Phase One of this research (Project C2) involved a case study of the Nova Scotia co-operative development system with a view to identifying key elements and factors contributing to its success. This subsequent project C7 has looked at the relevance of these elements and factors for strengthening of the co-operative development systems in Alberta and British Columbia, Canada. An action research process has involved key co-op actors in both provinces in assessing the strengths of weaknesses of the co-op development systems in each province and in identifying recommendations for improving the situation.
Project Lead: Jorge Sousa, University of Alberta
Student Research Assistants: Zane Hamm, University of Alberta; Heather Lynch, Simon Fraser University
This project has been conducting an inventory of federal and provincial (in Canada and the provinces of Alberta and British Columbia) legislation, policies and programs that are relevant to community economic development and the social economy. Initial work focused on developing a classification framework to guide the inventory. This has been followed by a systematic surveying and analysis of relevant legislation, policies and programs. A final report will be available soon.
Project Lead: Jenny Kain, City of Edmonton
Student Research Assistants: Emma Sharkey, University of Victoria; Robyn Webb, University of Manitoba
Research Collaborators: Brendan Reimer, Canadian Community Economic Development Network (CCEDNet); Peter Hall, Simon Fraser University
This project examined the range of ways in which municipal governments are engaging with and supporting the social economy. The research included municipalities in the Canadian provinces of British Columbia, Alberta, Saskatchewan, Manitoba and Ontario (northwestern portion of the province). The research identified a range of models of engagement and opportunities for strengthening the role of municipal governments in supporting the social economy. (This research was a joint initiative with the Saskatchewan/Manitoba/Northwestern Ontario node of the Canadian Social Economy Research Partnerships.)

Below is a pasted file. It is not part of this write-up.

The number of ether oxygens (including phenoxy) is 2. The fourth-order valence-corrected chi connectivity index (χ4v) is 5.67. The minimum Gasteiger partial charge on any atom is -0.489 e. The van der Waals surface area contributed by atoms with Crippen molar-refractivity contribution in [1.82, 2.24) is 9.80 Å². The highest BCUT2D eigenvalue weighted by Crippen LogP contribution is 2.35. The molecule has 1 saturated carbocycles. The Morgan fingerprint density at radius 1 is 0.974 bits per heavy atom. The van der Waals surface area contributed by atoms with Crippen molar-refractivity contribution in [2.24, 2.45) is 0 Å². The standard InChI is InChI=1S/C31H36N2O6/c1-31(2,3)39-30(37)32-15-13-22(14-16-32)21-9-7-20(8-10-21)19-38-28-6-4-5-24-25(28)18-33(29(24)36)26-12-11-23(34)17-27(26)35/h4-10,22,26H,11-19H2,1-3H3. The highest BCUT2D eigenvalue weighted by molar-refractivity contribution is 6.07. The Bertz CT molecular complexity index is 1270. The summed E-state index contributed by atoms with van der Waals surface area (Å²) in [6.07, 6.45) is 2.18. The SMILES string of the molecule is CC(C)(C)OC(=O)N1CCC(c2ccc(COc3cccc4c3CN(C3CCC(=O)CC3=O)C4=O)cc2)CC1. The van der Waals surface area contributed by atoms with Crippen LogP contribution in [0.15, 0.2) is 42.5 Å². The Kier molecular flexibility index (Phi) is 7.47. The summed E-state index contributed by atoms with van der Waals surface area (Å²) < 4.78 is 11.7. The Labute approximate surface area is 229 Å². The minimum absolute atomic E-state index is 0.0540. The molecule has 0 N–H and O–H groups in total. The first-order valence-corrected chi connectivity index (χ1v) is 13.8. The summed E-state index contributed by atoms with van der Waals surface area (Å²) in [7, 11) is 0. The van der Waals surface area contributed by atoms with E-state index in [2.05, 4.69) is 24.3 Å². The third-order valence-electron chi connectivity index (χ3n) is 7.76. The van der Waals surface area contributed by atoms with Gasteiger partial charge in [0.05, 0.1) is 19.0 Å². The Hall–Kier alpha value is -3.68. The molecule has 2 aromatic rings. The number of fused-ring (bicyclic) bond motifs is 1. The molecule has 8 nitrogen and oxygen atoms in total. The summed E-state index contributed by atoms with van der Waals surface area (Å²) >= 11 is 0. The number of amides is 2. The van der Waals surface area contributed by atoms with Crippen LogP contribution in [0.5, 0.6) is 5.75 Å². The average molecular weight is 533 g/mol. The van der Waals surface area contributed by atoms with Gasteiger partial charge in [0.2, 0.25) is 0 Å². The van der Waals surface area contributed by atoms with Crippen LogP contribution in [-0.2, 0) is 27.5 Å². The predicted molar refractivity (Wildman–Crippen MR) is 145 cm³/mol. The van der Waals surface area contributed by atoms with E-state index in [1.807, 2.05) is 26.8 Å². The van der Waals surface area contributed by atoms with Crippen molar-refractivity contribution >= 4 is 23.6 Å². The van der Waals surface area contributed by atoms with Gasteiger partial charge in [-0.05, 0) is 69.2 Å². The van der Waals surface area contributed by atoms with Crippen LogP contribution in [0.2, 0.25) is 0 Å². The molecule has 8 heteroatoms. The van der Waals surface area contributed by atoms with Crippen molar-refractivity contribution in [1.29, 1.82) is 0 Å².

Project Lead: Stewart Perry, Canadian Centre for Community Renewal
Student Research Assistant: William Kendall, Simon Fraser University
This project involved some preliminary research into the role of credit unions vis a vis the social economy. No project report was produced. Instead it provided input for the development of subsequent BALTA research projects on the role of credit unions (see Projects D5 and D8 under Cross-Cutting Research).
Project Lead: Margie Mendell, Concordia University
Student Research Assistant: Carol Dolbel, Concordia University
Research Collaborator: Jean-Marc Fontan, Université du Québec à Montréal
This project examined what are referred to in Quebec as ‘entreprises d’insertion’. While the term ‘training businesses’ is used in English, this merely describes the activity performed whereas ‘entreprises d’insertion’ draws attention to the objective of the business, which is to achieve social and professional integration through training. People living in poverty can experience a variety of conditions of isolation. Training businesses address this by providing work experience and skills upgrading, leading to improved employment prospects. This project explored the training businesses that exist in Quebec, the enabling environment that has supported their development and significant results achieved.